During the residency, we ran a Magical Mundane Instagram competition asking people to share their Magical Mundane creations on Instagram using the hashtag #themagicalmundane. We had excellent engagement with the program online with over 700 likes across the Engage Arts Instagram posts. Rachel picked Instagrammer Sarah Duff’s wonderful transformation of an old multivitamin container into a sparkling Magical Mundane artwork to be awarded ‘best in show’, and Sarah received one of Rachel’s original handmade cupcake crowns.
A diverse range of participants of all ages, from toddlers to retirees, enjoyed the Magical Mundane exhibition, workshops and drop-in activities. The pop-up exhibition also drew people into the Mall with its sparkly works enlivening The Pod space. During the program, the Engage Arts team got to know several participants with a number of people attending more than one of the events.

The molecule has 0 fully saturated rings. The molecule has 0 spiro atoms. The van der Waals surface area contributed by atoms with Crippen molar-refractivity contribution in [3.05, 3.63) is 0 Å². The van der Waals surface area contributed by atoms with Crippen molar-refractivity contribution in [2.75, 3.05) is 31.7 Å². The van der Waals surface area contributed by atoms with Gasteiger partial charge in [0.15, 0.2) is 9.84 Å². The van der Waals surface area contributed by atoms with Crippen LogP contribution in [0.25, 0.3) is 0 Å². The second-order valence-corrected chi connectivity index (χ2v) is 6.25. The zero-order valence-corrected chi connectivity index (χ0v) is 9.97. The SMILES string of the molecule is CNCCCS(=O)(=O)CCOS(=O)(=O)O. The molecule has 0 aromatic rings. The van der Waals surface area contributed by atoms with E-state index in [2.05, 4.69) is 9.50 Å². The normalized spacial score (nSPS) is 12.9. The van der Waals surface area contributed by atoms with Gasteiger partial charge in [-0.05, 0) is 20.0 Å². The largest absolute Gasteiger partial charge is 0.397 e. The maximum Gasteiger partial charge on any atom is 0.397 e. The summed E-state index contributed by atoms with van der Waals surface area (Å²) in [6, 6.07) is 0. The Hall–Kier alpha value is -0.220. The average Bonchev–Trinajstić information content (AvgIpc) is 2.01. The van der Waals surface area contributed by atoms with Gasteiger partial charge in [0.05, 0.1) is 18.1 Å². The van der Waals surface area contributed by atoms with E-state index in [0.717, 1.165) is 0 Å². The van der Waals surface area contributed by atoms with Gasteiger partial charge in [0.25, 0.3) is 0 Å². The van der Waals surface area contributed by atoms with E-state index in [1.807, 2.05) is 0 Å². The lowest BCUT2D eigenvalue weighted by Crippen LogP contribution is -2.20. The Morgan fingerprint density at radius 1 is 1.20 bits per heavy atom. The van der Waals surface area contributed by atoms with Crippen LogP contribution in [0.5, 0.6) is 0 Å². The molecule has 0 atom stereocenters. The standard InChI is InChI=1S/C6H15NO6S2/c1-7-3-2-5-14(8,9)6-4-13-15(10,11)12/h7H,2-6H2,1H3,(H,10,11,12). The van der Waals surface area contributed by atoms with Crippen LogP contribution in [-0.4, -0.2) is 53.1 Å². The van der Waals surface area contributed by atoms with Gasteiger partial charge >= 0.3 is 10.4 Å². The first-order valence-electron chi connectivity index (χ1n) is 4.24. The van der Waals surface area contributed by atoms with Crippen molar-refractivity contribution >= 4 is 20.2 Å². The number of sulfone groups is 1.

Promotion of the program was picked up on The Weekend Edition, BNE Art and across other ‘what’s-on’ event pages. Brisbane City Council generously supported the marketing of the program through social media promotion and printed posters.
We hope that Rachel’s Magical Mundane residency successfully inspired people to discover more about Rachel’s whimsical works, and get creative by turning unwanted and used household items into their own works of art!